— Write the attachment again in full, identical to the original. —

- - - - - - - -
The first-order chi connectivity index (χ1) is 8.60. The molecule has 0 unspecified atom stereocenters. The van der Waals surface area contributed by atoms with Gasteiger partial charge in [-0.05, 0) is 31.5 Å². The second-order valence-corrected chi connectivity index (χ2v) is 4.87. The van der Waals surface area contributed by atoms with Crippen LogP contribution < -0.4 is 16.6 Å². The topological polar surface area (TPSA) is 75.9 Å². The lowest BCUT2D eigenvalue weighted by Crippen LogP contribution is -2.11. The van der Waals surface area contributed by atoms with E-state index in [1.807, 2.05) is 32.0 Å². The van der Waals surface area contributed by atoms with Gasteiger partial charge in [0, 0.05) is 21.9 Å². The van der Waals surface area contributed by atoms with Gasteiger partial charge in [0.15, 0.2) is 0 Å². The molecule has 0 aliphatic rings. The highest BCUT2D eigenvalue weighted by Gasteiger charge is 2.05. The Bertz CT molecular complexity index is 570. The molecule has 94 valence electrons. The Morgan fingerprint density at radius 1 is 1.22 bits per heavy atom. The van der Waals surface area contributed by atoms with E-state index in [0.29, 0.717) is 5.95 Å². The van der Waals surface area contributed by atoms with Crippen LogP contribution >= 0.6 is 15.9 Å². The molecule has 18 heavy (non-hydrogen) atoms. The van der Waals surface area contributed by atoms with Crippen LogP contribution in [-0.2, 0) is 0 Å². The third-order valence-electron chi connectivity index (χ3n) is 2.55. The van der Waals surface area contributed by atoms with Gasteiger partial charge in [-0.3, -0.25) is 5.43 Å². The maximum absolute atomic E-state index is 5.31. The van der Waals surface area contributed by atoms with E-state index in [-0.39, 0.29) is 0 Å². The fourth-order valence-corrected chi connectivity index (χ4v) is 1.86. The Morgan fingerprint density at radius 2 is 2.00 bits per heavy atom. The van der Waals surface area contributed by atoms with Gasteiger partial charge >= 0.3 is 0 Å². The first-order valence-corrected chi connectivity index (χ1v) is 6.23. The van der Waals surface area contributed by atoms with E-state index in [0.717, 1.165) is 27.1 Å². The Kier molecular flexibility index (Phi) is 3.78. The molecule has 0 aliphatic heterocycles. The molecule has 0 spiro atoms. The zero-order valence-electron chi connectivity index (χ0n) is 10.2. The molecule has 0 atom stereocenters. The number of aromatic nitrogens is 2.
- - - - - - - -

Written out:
The first-order chi connectivity index (χ1) is 8.60. The molecule has 0 unspecified atom stereocenters. The van der Waals surface area contributed by atoms with Gasteiger partial charge in [-0.05, 0) is 31.5 Å². The second-order valence-corrected chi connectivity index (χ2v) is 4.87. The van der Waals surface area contributed by atoms with Crippen LogP contribution < -0.4 is 16.6 Å². The topological polar surface area (TPSA) is 75.9 Å². The lowest BCUT2D eigenvalue weighted by Crippen LogP contribution is -2.11. The van der Waals surface area contributed by atoms with E-state index in [1.807, 2.05) is 32.0 Å². The van der Waals surface area contributed by atoms with Gasteiger partial charge in [0, 0.05) is 21.9 Å². The van der Waals surface area contributed by atoms with Gasteiger partial charge in [0.15, 0.2) is 0 Å². The molecule has 0 aliphatic rings. The highest BCUT2D eigenvalue weighted by Gasteiger charge is 2.05. The Bertz CT molecular complexity index is 570. The molecule has 94 valence electrons. The Morgan fingerprint density at radius 1 is 1.22 bits per heavy atom. The van der Waals surface area contributed by atoms with E-state index in [0.29, 0.717) is 5.95 Å². The van der Waals surface area contributed by atoms with Crippen LogP contribution >= 0.6 is 15.9 Å². The molecule has 18 heavy (non-hydrogen) atoms. The van der Waals surface area contributed by atoms with Crippen LogP contribution in [-0.2, 0) is 0 Å². The third-order valence-electron chi connectivity index (χ3n) is 2.55. The van der Waals surface area contributed by atoms with Gasteiger partial charge in [-0.3, -0.25) is 5.43 Å². The maximum absolute atomic E-state index is 5.31. The van der Waals surface area contributed by atoms with E-state index in [-0.39, 0.29) is 0 Å². The fourth-order valence-corrected chi connectivity index (χ4v) is 1.86. The Morgan fingerprint density at radius 2 is 2.00 bits per heavy atom. The van der Waals surface area contributed by atoms with Gasteiger partial charge >= 0.3 is 0 Å². The first-order valence-corrected chi connectivity index (χ1v) is 6.23. The van der Waals surface area contributed by atoms with E-state index in [0.717, 1.165) is 27.1 Å². The Kier molecular flexibility index (Phi) is 3.78. The molecule has 0 aliphatic heterocycles. The molecule has 0 spiro atoms. The zero-order valence-electron chi connectivity index (χ0n) is 10.2. The molecule has 0 atom stereocenters. The number of aromatic nitrogens is 2.